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Not all the conflict in a medical drama is between the doctors and the diseases; sometimes it's among the doctors. One of the most common recurring fights is over money. This works kind of like a Good Cop, Bad Cop setup, only with doctors. One doctor (the Good one) says that healing people should be the first, last and only focus of a doctor. This Doc is a jaded expert physician as often as he's a young idealist. The other doctor (the Bad one, often a senior or higher-promoted one) insists that making money is an important part of the medical profession. Bad doc often comes in two flavors:

  1. A pragmatist whose mantra is, "We can't help anyone if the hospital goes bankrupt."
  2. An honest-to-goodness heartless greedy bastard who sees patients as walking (or rolling or comatose. Whatever) piggy banks in need of a good MRI-hammer or two.

Usually, Good Doc will view/describe Bad Doc as Type 2 regardless of which he really is, while Bad Doc will usually insist he's Type 1 despite any evidence to the contrary.

Common sources of head-butting between Good Doc and Bad Doc are:

  • Handling of uninsured patients: Good Doc will treat them anyway and take the loss, Bad Doc will say, "Get them stable and send them off to the state hospital."
  • Distribution of transplant organs or slots in medical trials: Good Doc will usually try to steer them to poor, unconnected patients, while Bad Doc will give them to wealthy patients who could potentially afford alternative, but less pleasant/effective, treatments. Bad Doc will often justify this by detailing exactly what program their endowment will be funding.
  • Buying new hospital equipment: Good Doc thinks they need the best they can afford, Bad Doc will opt for a cheaper version.
Examples of Good Doc Bad Doc include:


  • Doctor Cox (Good Doc) and and Doctor Kelso (Bad Doc) on Scrubs fought regularly, often trying to draw J.D. to support their point of view. Played with in that although he was the Bad Doc (in more ways than one), Kelso's point of view isn't always entirely the wrong one, being Type 1 as much as Type 2.
    • The chief of medicine that temporarily replaced Kelso was a Type 2 through and through. However, she does chew the others out for ousting her out a job after she went through the trouble of relocating, when they ought to know that she'll simply be replaced by someone exactly like her, and they've therefore accomplished nothing. This is partly what spurs Dr. Cox into taking the offer for the chief's job.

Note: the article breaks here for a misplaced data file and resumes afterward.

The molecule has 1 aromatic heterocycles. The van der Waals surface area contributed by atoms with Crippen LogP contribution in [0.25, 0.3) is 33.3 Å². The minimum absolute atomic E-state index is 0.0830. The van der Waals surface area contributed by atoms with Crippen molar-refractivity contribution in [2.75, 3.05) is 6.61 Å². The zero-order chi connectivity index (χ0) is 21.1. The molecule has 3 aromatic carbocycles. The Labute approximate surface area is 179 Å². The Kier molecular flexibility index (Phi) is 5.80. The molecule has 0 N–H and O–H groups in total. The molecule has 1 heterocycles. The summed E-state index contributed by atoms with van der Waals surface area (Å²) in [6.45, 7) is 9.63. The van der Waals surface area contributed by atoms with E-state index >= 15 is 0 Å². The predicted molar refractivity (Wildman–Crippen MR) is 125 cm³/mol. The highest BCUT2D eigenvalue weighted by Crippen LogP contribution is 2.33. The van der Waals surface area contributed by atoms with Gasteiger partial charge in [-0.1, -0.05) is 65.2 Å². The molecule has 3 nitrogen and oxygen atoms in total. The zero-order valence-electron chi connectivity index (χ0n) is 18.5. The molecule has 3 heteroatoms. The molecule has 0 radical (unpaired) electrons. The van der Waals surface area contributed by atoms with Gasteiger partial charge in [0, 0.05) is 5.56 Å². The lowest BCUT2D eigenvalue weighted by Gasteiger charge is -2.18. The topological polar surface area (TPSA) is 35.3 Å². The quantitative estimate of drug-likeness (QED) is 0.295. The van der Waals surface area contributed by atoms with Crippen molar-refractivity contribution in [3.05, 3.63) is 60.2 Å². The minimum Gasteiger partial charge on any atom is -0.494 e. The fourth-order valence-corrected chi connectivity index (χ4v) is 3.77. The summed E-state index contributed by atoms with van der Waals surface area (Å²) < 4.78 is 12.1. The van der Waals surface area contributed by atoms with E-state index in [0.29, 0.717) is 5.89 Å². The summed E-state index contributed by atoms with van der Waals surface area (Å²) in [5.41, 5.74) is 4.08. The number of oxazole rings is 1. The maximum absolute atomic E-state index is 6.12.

• Patch Adams staring Robin Williams.
  • Black Jack, though he charges exorbitant amounts of money for his services, sincerely fights for the lives of his patients; he has a Dr. Kevorkian-esque rival who is presented sympathetically (as in, he also wants to end unnecessary suffering), but who vehemently disagrees with Blackjack.
    • Say Hello To Black Jack, another medical manga (which doesn't really have much to do with Blackjack at all, actually) is almost entirely focused on this trope, chronicling the travails of an idealistic young doctor facing various challenges from the medical establishment. What's interesting is their variation on the Type-1 Bad Doc. Rather than directly bringing up money at all when lecturing him, the antagonistic hospital administrator tells him that jumping through too many hoops for the sake of individual patients is wasteful and small-minded. The real goal of the hospital should be funding its medical research programs to benefit all of mankind in the long run, rather than worrying too much about specific individuals. This basically turns the whole dynamic on its head, from idealistic humanitarianism vs. pragmatic capitalism to two different pie-in-the-sky idealists arguing over individualism vs/ collectivism.
  • Trauma Center has Derek Styles (good doctor) and a number of rivals, including "death doctor" Tyler.
  • Though House doesn't seem to care as much about his patients as he does solving the puzzle, he still hates to lose anybody under his care; he runs into a number of obstructive bureaucrat types (Vogler being one) who only cares about the hospital's reputation. Cuddy, as dean of medicine, has to balance these objectives.
  • Monster, where being a "good doc" backfires in epic proportions.
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